Ron A. Rhoades, JD, CFP® serves as Asst. Professor and Program Coordinator for the Financial Planning Program at Alfred State College, Alfred, New York. He currently serves as Chair of the Steering Committee for The Committee for the Fiduciary Standard, and he frequently speaks at conferences and in presentations to policy makers in Washington, DC on the fiduciary standard. In 2013, Ron was named one of NAPFA's "30 Most Influential" persons in NAPFA's 30-year history. He is an academic member of NAPFA and of the Financial Planning Association. Ron Rhoades is the author of several books and many articles on topics relating to investments and financial planning. He received the "Tamar Frankel Fiduciary of the Year" award in 2011, and also was named as one of the "Top 25 Most Influential" by Investment Advisor magazine in 2011.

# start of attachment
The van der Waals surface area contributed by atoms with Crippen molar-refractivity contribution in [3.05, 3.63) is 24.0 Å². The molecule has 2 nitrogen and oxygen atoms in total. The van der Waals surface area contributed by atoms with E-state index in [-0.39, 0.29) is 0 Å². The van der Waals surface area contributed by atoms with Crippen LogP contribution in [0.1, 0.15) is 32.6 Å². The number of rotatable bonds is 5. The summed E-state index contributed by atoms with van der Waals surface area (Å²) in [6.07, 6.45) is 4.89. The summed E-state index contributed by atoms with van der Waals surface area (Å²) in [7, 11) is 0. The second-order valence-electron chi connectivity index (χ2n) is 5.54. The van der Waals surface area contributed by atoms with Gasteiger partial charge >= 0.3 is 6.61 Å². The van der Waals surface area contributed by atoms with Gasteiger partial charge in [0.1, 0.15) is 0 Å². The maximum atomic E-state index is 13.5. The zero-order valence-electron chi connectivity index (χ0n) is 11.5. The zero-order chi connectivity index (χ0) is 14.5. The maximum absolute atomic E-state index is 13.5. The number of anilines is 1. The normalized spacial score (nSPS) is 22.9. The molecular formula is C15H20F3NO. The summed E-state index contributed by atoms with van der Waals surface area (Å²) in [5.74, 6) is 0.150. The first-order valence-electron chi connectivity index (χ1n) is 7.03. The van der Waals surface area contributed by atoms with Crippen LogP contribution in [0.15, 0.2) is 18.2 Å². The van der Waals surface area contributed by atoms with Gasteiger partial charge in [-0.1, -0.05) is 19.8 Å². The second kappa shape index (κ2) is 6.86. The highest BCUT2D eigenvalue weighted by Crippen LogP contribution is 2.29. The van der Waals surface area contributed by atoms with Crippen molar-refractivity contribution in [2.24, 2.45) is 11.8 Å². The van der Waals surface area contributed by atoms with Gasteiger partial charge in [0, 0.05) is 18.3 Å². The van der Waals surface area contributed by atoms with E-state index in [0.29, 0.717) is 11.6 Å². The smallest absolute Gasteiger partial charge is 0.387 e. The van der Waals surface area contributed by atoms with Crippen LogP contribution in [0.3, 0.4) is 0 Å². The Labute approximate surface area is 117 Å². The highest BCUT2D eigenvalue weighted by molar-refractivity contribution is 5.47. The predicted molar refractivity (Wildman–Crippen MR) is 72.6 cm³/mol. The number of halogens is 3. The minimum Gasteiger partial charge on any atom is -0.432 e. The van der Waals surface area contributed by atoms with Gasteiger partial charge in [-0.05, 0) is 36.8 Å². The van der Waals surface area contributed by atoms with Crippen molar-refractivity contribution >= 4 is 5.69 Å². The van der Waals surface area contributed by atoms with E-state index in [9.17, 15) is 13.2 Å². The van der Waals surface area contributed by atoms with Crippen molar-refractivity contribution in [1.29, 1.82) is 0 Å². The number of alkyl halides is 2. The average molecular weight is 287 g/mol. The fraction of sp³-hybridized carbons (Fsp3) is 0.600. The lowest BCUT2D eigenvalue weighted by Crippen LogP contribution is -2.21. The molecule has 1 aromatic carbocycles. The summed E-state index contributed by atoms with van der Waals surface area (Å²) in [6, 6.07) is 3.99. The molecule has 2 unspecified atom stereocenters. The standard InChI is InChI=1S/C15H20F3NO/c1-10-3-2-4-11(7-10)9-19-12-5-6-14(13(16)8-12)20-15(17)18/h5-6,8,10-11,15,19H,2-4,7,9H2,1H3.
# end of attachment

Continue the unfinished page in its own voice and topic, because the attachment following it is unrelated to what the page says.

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If you are a consumer interested in learning more about financial and investment advisory services from Ron Rhoades, JD, CFP® and his fee-only investment advisory firm, ScholarFi, Inc. - please e-mail, or call Cathy Rhoades, Director of Client Services, at 607-247-5008.